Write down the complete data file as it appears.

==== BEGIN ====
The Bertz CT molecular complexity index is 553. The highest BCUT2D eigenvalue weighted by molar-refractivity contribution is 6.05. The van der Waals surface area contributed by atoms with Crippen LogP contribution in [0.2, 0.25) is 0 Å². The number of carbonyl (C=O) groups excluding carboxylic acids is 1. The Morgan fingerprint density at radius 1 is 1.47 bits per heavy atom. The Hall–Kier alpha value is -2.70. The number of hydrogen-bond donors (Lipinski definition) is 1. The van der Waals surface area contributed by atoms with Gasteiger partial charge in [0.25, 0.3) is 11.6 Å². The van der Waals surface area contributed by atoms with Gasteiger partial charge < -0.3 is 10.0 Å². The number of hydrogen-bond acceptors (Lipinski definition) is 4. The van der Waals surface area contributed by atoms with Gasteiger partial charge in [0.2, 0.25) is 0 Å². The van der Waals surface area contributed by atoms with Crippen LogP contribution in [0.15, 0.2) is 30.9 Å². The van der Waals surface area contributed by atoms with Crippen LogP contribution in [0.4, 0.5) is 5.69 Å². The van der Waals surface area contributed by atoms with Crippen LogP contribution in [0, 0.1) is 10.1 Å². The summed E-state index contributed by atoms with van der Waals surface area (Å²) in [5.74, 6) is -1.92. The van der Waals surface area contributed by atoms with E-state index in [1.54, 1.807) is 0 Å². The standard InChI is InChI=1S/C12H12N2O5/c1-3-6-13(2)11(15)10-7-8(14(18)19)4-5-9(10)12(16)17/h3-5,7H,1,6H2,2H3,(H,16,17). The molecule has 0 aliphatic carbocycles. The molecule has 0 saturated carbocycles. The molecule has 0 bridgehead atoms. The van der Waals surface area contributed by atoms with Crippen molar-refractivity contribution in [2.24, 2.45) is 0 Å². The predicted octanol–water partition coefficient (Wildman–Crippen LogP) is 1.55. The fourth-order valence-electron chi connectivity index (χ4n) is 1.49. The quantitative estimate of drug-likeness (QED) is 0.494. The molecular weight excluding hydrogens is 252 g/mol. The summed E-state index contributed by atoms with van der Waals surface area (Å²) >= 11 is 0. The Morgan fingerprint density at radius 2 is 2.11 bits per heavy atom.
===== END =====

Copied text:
The Bertz CT molecular complexity index is 553. The highest BCUT2D eigenvalue weighted by molar-refractivity contribution is 6.05. The van der Waals surface area contributed by atoms with Crippen LogP contribution in [0.2, 0.25) is 0 Å². The number of carbonyl (C=O) groups excluding carboxylic acids is 1. The Morgan fingerprint density at radius 1 is 1.47 bits per heavy atom. The Hall–Kier alpha value is -2.70. The number of hydrogen-bond donors (Lipinski definition) is 1. The van der Waals surface area contributed by atoms with Gasteiger partial charge in [0.25, 0.3) is 11.6 Å². The van der Waals surface area contributed by atoms with Gasteiger partial charge < -0.3 is 10.0 Å². The number of hydrogen-bond acceptors (Lipinski definition) is 4. The van der Waals surface area contributed by atoms with Gasteiger partial charge in [0.2, 0.25) is 0 Å². The van der Waals surface area contributed by atoms with Crippen LogP contribution in [0.15, 0.2) is 30.9 Å². The van der Waals surface area contributed by atoms with Crippen LogP contribution in [0.4, 0.5) is 5.69 Å². The van der Waals surface area contributed by atoms with Crippen LogP contribution in [0, 0.1) is 10.1 Å². The summed E-state index contributed by atoms with van der Waals surface area (Å²) in [5.74, 6) is -1.92. The van der Waals surface area contributed by atoms with E-state index in [1.54, 1.807) is 0 Å². The standard InChI is InChI=1S/C12H12N2O5/c1-3-6-13(2)11(15)10-7-8(14(18)19)4-5-9(10)12(16)17/h3-5,7H,1,6H2,2H3,(H,16,17). The molecule has 0 aliphatic carbocycles. The molecule has 0 saturated carbocycles. The molecule has 0 bridgehead atoms. The van der Waals surface area contributed by atoms with Crippen molar-refractivity contribution in [2.24, 2.45) is 0 Å². The predicted octanol–water partition coefficient (Wildman–Crippen LogP) is 1.55. The fourth-order valence-electron chi connectivity index (χ4n) is 1.49. The quantitative estimate of drug-likeness (QED) is 0.494. The molecular weight excluding hydrogens is 252 g/mol. The summed E-state index contributed by atoms with van der Waals surface area (Å²) >= 11 is 0. The Morgan fingerprint density at radius 2 is 2.11 bits per heavy atom.